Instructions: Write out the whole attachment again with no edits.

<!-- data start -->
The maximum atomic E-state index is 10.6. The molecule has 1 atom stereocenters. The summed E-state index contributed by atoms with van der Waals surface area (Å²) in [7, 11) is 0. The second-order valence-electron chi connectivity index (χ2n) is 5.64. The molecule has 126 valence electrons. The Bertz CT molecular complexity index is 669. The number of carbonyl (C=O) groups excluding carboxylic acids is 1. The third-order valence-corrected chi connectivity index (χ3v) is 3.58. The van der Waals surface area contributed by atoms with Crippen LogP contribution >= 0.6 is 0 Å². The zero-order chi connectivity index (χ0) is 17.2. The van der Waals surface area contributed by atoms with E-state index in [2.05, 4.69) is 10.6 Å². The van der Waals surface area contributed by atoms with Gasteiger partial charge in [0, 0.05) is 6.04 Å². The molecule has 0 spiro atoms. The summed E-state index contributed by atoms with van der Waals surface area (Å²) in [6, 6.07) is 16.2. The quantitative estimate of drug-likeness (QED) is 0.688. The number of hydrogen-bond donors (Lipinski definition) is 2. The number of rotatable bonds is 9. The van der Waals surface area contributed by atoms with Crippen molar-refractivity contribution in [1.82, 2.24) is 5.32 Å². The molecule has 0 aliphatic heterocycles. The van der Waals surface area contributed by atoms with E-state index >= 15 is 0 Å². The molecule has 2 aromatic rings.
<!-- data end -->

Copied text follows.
The maximum atomic E-state index is 10.6. The molecule has 1 atom stereocenters. The summed E-state index contributed by atoms with van der Waals surface area (Å²) in [7, 11) is 0. The second-order valence-electron chi connectivity index (χ2n) is 5.64. The molecule has 126 valence electrons. The Bertz CT molecular complexity index is 669. The number of carbonyl (C=O) groups excluding carboxylic acids is 1. The third-order valence-corrected chi connectivity index (χ3v) is 3.58. The van der Waals surface area contributed by atoms with Crippen LogP contribution >= 0.6 is 0 Å². The zero-order chi connectivity index (χ0) is 17.2. The van der Waals surface area contributed by atoms with E-state index in [2.05, 4.69) is 10.6 Å². The van der Waals surface area contributed by atoms with Gasteiger partial charge in [0, 0.05) is 6.04 Å². The molecule has 0 spiro atoms. The summed E-state index contributed by atoms with van der Waals surface area (Å²) in [6, 6.07) is 16.2. The quantitative estimate of drug-likeness (QED) is 0.688. The number of hydrogen-bond donors (Lipinski definition) is 2. The number of rotatable bonds is 9. The van der Waals surface area contributed by atoms with Crippen molar-refractivity contribution in [1.82, 2.24) is 5.32 Å². The molecule has 0 aliphatic heterocycles. The van der Waals surface area contributed by atoms with E-state index >= 15 is 0 Å². The molecule has 2 aromatic rings.